To become a winning poker player, you must become comfortable with being aggressive at the table, even when you don’t necessarily have the best hand! There will be times where you must bluff if you are going to have a shot at taking down the pot, study hard and use this hand quiz as an example.
Scenario: Early in a nine-handed $10,000 buy-in tournament, an unknown player UTG+1 limps at 75-150 out of his 50,000 stack. Everyone folds to you in the small blind with A♠-5♠and the same sized stack.
In this situation, both calling and raising to 700 are fine options. If you expect to have no preflop fold equity against the initial limper and you think you may get reraised some portion of the time, call and see the flop. If you think the initial limper will either call or fold, and will then play timidly post-flop, raising is probably ideal.
Raising small does not make sense because then you have no preflop fold equity at all, resulting in you playing a medium-sized pot from out of position. Not to mention that you can still get reraised. Folding is out of the question because A♠-5♠ is way too strong.
Action: This time you raised to 700 and both the big blind and initial limper called. The flop came K♥-2♦-2♣.
Playing A Missed Flop
The Pot: 3,050 The Board: K♥-2♦-2♣ Effective Stack: 328 Big Blinds Effective
This is a spot where the board does not connect especially well with any player’s range. It is worth noting that no player should have trips because most players will not call a raise to 700 with many hands containing a deuce. So, the question becomes who has the better kings in their range?
Given you would raise A-A, A-K, and K-Q, and your opponents would probably have raised or reraised with those hands, betting small with your entire range is fine even though you will get called a decent amount of the time.
Make a point to not bet too large because then when you get called you will be against a strong range that will be unlikely to fold to aggression on the turn or river. By betting small, you keep your opponents in with some hands they will fold on the later betting rounds like underpairs, ace high, queen high and backdoor draws.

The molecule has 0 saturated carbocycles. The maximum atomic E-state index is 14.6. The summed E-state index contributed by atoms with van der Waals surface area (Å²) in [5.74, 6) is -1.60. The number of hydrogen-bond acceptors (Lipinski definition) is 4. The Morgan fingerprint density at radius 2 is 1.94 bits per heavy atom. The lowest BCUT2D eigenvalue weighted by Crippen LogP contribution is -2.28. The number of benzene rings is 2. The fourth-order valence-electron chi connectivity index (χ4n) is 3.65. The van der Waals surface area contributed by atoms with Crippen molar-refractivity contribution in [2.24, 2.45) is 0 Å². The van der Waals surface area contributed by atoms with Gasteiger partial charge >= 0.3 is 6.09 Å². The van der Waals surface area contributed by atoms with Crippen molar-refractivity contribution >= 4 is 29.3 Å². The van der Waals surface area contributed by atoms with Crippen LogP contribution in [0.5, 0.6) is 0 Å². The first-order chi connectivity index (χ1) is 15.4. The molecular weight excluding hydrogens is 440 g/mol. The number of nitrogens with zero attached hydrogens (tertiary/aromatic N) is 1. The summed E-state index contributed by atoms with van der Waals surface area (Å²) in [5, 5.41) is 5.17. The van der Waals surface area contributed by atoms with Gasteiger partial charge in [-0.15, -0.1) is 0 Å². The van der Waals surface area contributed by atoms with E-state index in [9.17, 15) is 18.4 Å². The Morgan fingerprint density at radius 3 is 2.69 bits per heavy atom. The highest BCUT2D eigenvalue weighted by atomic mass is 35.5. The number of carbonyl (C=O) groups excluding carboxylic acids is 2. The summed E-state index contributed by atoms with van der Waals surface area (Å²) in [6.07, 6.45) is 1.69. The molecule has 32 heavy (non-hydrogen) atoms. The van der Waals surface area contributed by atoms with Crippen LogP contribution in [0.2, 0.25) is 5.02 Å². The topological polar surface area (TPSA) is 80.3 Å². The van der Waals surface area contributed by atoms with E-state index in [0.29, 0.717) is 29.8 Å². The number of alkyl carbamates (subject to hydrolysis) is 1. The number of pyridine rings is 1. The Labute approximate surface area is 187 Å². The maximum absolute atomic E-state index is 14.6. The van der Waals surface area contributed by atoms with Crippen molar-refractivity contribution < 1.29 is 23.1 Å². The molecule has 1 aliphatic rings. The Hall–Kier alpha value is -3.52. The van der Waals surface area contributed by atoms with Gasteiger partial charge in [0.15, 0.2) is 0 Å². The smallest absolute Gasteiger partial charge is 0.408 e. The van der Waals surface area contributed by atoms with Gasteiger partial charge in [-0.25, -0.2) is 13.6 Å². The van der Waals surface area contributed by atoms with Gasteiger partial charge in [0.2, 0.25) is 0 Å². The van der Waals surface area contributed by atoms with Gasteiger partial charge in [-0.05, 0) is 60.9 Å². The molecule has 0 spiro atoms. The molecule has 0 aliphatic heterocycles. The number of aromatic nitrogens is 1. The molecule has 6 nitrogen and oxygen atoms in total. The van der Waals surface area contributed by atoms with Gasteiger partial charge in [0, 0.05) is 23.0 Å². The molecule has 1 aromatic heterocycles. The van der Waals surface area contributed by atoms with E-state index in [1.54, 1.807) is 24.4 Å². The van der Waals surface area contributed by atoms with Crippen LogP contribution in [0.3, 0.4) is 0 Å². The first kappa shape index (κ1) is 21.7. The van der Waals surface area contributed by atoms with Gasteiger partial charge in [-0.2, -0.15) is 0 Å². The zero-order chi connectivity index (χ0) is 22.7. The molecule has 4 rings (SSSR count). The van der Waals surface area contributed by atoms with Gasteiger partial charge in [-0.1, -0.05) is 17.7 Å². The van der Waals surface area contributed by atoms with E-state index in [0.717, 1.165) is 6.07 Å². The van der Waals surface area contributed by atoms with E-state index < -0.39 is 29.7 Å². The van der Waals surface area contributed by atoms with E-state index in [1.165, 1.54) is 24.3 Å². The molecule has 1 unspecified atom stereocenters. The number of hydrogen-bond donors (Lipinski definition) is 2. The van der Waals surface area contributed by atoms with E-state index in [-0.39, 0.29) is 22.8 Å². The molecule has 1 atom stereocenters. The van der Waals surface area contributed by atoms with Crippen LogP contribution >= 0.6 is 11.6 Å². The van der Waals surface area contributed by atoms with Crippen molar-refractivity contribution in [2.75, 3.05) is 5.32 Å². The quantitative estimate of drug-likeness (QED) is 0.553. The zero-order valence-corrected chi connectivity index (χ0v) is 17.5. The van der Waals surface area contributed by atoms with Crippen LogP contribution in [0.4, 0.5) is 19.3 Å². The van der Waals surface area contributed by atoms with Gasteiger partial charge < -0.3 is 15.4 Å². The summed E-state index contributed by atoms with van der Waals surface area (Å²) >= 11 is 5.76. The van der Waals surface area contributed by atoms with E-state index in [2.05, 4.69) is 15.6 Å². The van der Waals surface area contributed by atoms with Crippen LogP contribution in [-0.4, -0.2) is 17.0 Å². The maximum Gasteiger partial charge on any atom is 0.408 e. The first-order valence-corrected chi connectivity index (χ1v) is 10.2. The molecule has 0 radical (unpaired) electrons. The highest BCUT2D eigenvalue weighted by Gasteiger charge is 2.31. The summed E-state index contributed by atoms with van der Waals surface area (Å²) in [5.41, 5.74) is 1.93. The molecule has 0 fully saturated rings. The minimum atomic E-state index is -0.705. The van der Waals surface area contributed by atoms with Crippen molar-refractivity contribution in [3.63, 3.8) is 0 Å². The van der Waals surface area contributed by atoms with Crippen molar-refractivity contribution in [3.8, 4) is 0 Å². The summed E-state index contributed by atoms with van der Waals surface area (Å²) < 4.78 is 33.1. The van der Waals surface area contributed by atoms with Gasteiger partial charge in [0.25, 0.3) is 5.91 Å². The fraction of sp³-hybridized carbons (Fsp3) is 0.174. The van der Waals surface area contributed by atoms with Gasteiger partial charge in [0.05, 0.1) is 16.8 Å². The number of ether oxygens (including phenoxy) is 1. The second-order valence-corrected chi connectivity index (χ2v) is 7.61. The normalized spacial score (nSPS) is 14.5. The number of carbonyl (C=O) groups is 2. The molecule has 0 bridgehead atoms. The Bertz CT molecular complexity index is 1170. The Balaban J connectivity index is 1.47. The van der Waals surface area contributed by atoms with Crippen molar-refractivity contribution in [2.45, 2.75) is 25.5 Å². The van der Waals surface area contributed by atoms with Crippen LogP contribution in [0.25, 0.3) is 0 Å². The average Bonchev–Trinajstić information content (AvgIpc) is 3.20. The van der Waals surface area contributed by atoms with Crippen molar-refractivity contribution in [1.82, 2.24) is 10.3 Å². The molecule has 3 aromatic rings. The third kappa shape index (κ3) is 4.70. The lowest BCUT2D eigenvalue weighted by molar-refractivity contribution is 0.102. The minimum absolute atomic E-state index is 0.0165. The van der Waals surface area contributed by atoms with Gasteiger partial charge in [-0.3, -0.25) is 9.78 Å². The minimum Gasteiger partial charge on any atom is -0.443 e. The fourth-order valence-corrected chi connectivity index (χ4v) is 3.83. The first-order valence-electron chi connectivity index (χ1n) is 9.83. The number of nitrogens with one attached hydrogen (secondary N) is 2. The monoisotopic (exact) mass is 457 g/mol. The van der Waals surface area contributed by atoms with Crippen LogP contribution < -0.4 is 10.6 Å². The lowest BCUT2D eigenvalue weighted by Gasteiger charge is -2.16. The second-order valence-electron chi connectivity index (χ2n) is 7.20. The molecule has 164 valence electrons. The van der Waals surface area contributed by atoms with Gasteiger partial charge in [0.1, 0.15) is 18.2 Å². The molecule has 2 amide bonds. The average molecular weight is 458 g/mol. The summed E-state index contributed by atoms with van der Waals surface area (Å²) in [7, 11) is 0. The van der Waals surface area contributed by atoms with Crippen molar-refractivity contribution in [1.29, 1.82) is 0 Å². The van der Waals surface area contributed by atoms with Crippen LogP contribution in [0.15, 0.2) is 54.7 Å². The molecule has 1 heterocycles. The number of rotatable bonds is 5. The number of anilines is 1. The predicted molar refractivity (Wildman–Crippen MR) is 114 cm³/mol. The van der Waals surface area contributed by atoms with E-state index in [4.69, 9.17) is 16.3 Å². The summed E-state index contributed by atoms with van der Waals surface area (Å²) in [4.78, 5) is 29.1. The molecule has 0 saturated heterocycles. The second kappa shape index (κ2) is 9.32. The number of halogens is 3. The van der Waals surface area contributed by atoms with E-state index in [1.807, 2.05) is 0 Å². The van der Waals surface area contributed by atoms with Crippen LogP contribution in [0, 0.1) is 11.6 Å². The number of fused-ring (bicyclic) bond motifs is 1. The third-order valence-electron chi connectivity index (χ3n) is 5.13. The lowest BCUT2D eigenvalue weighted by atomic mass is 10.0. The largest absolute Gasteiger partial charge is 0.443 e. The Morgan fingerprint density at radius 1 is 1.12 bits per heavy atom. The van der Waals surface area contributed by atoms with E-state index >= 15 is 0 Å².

Checking with the intention of folding to a bet would also be fine if you are reasonably sure one of your opponents connected with the board based on a live read.
Action: You bet 600 and only the initial limper calls. The turn is the 8♠.
The Pot: 4,250 The Board: K♥-2♦-2♣-8♠ Effective Stack: 324 Big Blinds Effective
This is a tricky situation where your play will often depend on your opponent’s tendencies. You will have lots of kings that would definitely want to continue betting, which allows you to have some bluffs in your range if you want to be balanced.
While this ace high may look like it has some showdown value, it does not. Instead, it should be used as a bluff. Using an ace as a bluff is especially beneficial because when you happen to be against a king, you have three outs to the best hand. So, play this hand like you would play a king, which would be to bet 2,000.
Conclusion: This time you bet 2,000 and your opponent folded, giving you a nice pot due to sheer aggression. Good decision!
Two-time WPT Champion Jonathan Little is a powerhouse in the global poker community. He's authored several bestselling strategy poker books, and accumulated over $7 million in live tournament cashes in the last 15 years. Crowned 2019 Poker Personality of the Year at the Global Poker Awards, the American pro is constantly rolling out a stream of exclusive articles, videos, and webinars here on PokerCoaching.com.